Russia’s Adoption Ban

Russian President Vladimir Putin

The Russian government has become increasingly hostile, lately, to America. Russia’s Federation Council and Russian President Vladimir Putin, recently, unanimously approved and signed into law (respectively) a bill banning adoptions of Russian children by American citizens.

The bill is obviously wrong. It’s detrimental to the already-strained US-Russia relationship; it’s painful for the American families deprived of adoptive children; most obviously of all, however, it’s piteously disastrous to the 120,000 Russian children who are now eligible for adoption. Historically, the United States has claimed the most of these (though only a relatively small 1,000 per year). (1)

Now, however, we leave aside the obvious demerits of the bill in favor of a purely political question: why did such a bill pass? I offer a few theories.

Ten years ago, the Russians didn’t care much about American adoptions. Why is modern-day Russia so anti-American? President Putin, I suggest, deliberately instills anti-American sentiment into the Russian populace precisely to energize his voter base and to generate constituent loyalty. In an analogous case, Karl Rove, acting as a (politically deft though morally questionable) strategist for Bush’s 2004 reelection campaign, placed gay marriage – at the time, an utter non-issue – on the ballot in southern states, with the sole intent of generating high emotions and high turnout. Gay marriage, which hadn’t even been a remote part of the public consciousness, suddenly became one, as outraged southern evangelicals turned out in droves. Bush won the election. Putin, analogously, constructs anti-Americanism as a rallying cause around which his base – primarily lower-class industrial workers – may coalesce. It works. Putin’s political engineering comes at the cost of Russian relations and Russian children.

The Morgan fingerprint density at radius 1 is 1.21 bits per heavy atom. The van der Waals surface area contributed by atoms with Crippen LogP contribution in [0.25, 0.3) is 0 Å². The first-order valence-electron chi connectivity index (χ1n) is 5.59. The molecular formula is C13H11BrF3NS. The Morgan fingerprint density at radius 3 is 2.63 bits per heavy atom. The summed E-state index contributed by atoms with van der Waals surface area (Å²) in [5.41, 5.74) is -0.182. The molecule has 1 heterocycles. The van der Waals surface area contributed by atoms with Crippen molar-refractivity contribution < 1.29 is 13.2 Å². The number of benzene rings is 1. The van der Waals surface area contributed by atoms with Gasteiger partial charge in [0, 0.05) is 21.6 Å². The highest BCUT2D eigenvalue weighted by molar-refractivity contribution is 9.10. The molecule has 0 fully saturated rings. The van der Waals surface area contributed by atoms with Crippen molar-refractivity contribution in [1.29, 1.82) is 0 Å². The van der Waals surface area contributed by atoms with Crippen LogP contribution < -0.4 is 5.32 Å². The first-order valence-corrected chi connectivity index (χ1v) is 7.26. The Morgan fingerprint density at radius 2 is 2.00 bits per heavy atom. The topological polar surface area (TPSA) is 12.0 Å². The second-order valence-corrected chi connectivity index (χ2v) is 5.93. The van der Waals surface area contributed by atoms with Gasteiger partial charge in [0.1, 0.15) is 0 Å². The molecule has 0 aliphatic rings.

A second explanation has to do with “expressive voting” (2), a theory which argues that people often vote not to enact a policy but to express a (perhaps nonexistent) desire that such a policy be enacted. In another American political analogy, Brennan (2) has argued that many Americans voted for the Iraq War not because they desired to go to war, but because they wished to express a desire to go to war (a desire which, at the time, was perhaps perceived as patriotic). More precisely, a prisoners’ dilemma results: though all would prefer both the desired policy outcome (no war) and the desired expressive outcome (vote for a war), an environment in which all feel this way inevitably leads to the undesired policy outcome (war). Such a phenomenon, I argue, may be evident both in the voting behavior of the members of Russia’s Federation Council (an upper house of parliament), and in the voting behavior of the citizens who elect these particular members. To begin with the latter: it’s plausible that Russians systematically elect representatives who are anti-American not because the voters are particularly anti-American, but because, for societal reasons or otherwise, they enjoy expressing a sentiment of anti-Americanism. (This expression could be directed towards friends and family or even towards the individuals themselves.) Furthermore, the representatives likely cultivate anti-Americanism because they know it’s expressively (even if not actually) popular. Finally, it’s possible that the representatives themselves vote for expressive reasons. Perhaps they too, subject to the same circumstances as their constituent voters, enjoy expressing sentiments which they don’t necessarily feel through their votes within parliament itself. All three of these possibilities might explain the passing of the bill; notably, none entail actual support on the part of the voters. It’s possible that the bill was passed despite being widely despised!